Report No. 13 to the Storting (2006-2007)

An active and Long-Term State Ownership

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1 Introduction and summary

It is the basic position of the Government that the Norwegian State shall be an active, long-term and predictable owner of some important Norwegian companies. Through its ownership, the State aims to contribute to a sound and stable development of business and industry in Norway. The present Report to the Storting (White Paper) concerns companies that are wholly or part-owned directly by the Norwegian Ministries. The Report clarifies the Government’s objectives for state ownership of the individual enterprises. This will serve to provide a better basis for active ownership. It will also ease the strategic undertakings of the board of directors of companies in that it clarifies the expectations and objectives of the State in its role as owner.

Through its ownership, the Norwegian State shall contribute to the companies’ long-term growth and industrial development. This dictates the need for an active ownership policy to set out the expectation for the boards to pursue high ambitions. The Government will impose requirements regarding return on investment and dividends which underpin the companies’ long term objectives. State ownership must be exercised in line with generally accepted corporate governance principles.

The Government will assess the size of its shareholdings in each individual company from the viewpoint of an active ownership and the society’s needs. The Government aims for the State’s involvement in Norwegian business and industry to remain at the same level as it is at present. In line with this, the Report to the Storting serves notice that the Government will propose that the Storting revoke mandates granted in previous parliamentary periods to reduce State shareholdings through divestment of shares.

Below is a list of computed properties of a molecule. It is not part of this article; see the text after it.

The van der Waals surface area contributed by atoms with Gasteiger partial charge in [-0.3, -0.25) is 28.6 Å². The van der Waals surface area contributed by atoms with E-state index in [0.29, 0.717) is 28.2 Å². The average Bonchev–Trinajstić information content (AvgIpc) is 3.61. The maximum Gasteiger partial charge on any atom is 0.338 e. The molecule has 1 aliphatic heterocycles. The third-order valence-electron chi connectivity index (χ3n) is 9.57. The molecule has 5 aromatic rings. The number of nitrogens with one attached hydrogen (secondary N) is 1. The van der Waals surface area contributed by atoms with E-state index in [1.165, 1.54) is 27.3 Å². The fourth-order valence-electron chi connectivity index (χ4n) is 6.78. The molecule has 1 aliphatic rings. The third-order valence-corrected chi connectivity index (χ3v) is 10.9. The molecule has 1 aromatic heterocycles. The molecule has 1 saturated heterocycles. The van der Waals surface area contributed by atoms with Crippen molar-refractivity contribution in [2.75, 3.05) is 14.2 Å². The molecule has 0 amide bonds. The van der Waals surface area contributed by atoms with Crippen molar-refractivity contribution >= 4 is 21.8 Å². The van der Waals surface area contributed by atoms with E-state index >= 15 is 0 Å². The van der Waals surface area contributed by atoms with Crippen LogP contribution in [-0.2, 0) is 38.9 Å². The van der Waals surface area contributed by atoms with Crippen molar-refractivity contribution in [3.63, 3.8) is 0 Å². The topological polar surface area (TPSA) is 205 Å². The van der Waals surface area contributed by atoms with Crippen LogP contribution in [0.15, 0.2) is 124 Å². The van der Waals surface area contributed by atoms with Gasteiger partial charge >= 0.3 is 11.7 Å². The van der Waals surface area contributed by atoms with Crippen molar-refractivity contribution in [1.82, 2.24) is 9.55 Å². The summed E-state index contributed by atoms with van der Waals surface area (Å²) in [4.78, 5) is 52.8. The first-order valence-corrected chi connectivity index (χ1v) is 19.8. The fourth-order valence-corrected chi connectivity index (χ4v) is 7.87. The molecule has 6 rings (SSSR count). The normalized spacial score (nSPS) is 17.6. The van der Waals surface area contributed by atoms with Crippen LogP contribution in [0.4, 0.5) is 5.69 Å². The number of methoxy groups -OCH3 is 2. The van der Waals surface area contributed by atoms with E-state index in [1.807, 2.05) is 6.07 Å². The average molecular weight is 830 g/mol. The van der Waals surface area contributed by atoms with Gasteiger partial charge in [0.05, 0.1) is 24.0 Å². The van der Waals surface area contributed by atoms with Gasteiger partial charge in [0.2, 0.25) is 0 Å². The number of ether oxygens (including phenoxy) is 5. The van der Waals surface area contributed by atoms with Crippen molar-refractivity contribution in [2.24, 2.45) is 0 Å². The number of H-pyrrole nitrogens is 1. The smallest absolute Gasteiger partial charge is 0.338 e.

The Government has long-term objectives for the State’s ownership of companies. These entail that considerations with respect to the environment, restructuring, diversity, ethics, research and development must be taken into account by the board of directors in the interests of promoting long-term development. If wholly-owned companies are instructed to make investments or undertake other activities that their board does not find commercially sound, such companies shall be compensated through separate allocations.

Processing of Norwegian raw materials in Norway is an important objective for the Government, provided a sound financial basis. Enterprises that are central to interaction with research and innovation environments should be further developed in Norway. This is important in order to maintain and strengthen business and industry clusters and value chains.

The Government attaches great importance to assessing the work of the board of directors properly and systematically, and to composing competent boards qualified to serve the best interests of shareholders.

The Government has presented proposals for amendments to the Public Limited Companies Act to enable increased shareholder influence and access to information concerning executive remuneration, among other things in connection with the exercise of share options. Research into share-based remuneration gives little indication that options schemes are necessary in the type of companies in which the State is normally a shareholder. The Government proposes that the State votes no on proposals for share options in companies comprised by this Report to the Storting. In addition, the Government expects the boards to put a ceiling on the value of any incentive arrangement relative to base salaries. This is an important instrument for gaining control over executive pay trends.